1. The Morning Fog
The sun rose blissfully over the small town of Wexton on Wednesday morning as it had since time immemorial. Though fresh and crisp with fall air, the day had no sense of being anything more than regular; but then, the most important days of our lives never feel special, at first. Inside one of the small houses, inside the second-largest bedroom, a blue duvet laid crumpled, half shifted off of the bed. Below it, a young woman laid slumbering peacefully. Red hair was spread across the pillow, rays of sun glistening through the gap in the curtain giving the impression that the bed was alight with flickering flames. The girl stirred softly, beginning to awake from her slumber. Her dreams had been full of darkness, smoke, and a mysterious man... Not uncommon for Amelia, who spent her days reading romantic stories and daydreaming, and her night concocting out-of-this-world stories of tall, dark and handsome strangers coming to sweep her away from her very ordinary life.
As the church bells rang out in the distant town square, Amelia awoke. Long ago, this abrupt awakening would have caused an unwelcome start to the morning, but she had long since learned to accept the 6 am bells as her wake-up call and smiled as they rang out, echoing through the gaps in the trees leading to the lane of houses she called home. Slipping her bare legs out from under the comfort of the duvet, she placed her feet tentatively on the cold wooden floor. She crossed hurriedly to the door, pulling on her dressing gown and slippers. Now back into the warmth that had surrounded her in bed, she crept out of her room and down the stairs, sure to skip the third from the bottom, which always squeaked a little too loudly. Her parents had developed the ability early in life to block out the sounds of the bells ringing and sleep peacefully through, not needing to wake for work just yet. Amelia drew back the curtains, pet Lila the cat, and began boiling water for tea... Just another way that today was just like any other, every other since she was a child. This town was her home, her family’s home, her ancestors’ home. Her family had never felt the desire to move from this quaint neighbourhood, surrounded by fellow families whose names had been adorned on mailboxes for centuries. Though Wexton was home, Amelia always felt out of place. The town was quiet, it was peaceful, it was traditional and, while Amelia always appeared on the outside to be just the same, inside she had a fire burning for adventure the likes of which she was sure Wexton had never seen.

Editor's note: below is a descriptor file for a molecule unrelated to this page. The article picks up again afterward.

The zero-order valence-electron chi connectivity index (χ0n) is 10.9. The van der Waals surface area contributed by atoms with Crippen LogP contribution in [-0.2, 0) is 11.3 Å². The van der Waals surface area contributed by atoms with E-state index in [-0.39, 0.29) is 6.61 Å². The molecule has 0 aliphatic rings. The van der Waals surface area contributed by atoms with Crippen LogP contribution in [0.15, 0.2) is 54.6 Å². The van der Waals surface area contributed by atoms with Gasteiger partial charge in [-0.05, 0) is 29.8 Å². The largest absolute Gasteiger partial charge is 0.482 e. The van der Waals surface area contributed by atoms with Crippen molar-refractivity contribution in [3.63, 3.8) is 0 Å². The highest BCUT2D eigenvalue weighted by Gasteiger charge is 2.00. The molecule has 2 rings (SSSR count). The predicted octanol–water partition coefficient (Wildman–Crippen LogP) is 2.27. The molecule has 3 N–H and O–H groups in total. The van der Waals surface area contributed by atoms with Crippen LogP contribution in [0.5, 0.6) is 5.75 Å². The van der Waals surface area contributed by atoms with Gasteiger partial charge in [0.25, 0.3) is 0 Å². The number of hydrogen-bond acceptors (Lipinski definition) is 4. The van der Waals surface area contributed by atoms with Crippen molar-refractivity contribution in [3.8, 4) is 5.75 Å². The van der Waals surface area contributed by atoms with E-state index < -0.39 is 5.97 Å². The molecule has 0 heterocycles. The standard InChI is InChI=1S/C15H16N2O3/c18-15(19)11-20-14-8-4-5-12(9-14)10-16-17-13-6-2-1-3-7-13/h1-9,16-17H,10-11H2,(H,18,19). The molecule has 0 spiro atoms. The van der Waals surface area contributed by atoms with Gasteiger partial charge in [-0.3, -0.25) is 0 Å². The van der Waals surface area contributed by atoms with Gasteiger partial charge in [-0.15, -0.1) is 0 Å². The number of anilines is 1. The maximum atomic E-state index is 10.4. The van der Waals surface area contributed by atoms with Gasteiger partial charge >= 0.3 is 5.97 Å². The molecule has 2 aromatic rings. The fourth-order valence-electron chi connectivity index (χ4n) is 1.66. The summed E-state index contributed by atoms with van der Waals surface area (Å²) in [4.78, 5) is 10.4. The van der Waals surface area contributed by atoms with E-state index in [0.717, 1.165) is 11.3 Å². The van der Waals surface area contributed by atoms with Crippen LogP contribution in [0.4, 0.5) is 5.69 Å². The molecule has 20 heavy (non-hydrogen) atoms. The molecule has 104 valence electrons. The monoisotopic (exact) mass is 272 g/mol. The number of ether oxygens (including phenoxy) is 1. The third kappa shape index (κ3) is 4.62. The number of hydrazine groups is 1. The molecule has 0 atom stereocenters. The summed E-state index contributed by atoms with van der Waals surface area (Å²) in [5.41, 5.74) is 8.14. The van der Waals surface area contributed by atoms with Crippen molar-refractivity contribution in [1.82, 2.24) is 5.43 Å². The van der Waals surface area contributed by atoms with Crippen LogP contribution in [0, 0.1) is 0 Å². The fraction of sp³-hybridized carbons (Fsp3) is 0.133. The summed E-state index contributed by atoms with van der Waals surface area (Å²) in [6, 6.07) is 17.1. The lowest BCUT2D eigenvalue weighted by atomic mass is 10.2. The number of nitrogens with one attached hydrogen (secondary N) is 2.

Pondering her desire for adventure was something Amelia often did in the early morning, as the birds sang, and the roosters began their morning crow. These sounds were familiar to her, they made her feel safe and secure, comfortable... But still, Amelia ached for something more. What, she did not know. Or at least, she daren’t admit, even to herself.
Taking a sip of her steaming tea, she stepped out onto the porch to watch the morning spread across Wexton. The distant hills were barely visible through the fog that had yet to clear, the grass glittered with fall dew and on the wooden fence, a small spider was working tirelessly spinning a web which glimmered like ice as droplets of water formed on it. Amelia let out a sigh of contentment as she stood watching Mr Morrison walk link-armed with his wife along the path, holding tight to the leash of Pepper, whose fur was turning grey but whose tail still wagged vehemently at the sight of Amelia.
“Good morning!” she called cheerfully, raising a hand in greeting to the elderly couple
“And to you my dear!” called back Mrs Morrison “do tell your Mother I’m waiting patiently for another of her delicious cakes!”
“I will be sure to tell her!” Amelia smiled in reply, sipping her last drops of tea and heading back inside.
Amelia’s mother was an expert baker, though she didn’t often sell for profit, working instead in the local school as a teacher to the younger residents of the town, while her father worked long hours in an office doing something or other with numbers. Amelia appreciated very much the hard work her parents did each day, keeping her fed and clothed and never in want of anything, though she did not aspire to be like either of them. Her mother was the perfect wife, traditional in nature, always cooking and cleaning when she wasn’t caring for children at work. She did, admittedly, make some of the most delicious cakes Amelia had ever tasted, along with warm loaves of fresh bread that filled the house with a delicious aroma each Saturday morning. Amelia’s grandparents had passed when she was very young of a fever that had spread through the town; it was fortunate so many people were spared, though three of her four grandparents were not so lucky. Her Father’s Mother, who Amelia had called Gamma since she was 2 and failed to pronounce ‘grandma’ properly, lived in a small cottage on the other end of town, surrounded by other people her age who moved there after the fever broke and turned it into a sort of communal retirement village. Because she had lost almost all of her grandparents before she was old enough to know them, Mr and Mrs Morrison had become like surrogate grandparents to her. She’d often spend her childhood evenings reading books with Mr Morrison and sneaking bites of food from Mrs Morrison’s kitchen. Amelia had, by anyone’s standards, an amazing childhood and knew this, in her heart. But no amount of happiness, of joy, of memories, could truly satisfy the heart of a girl like Amelia.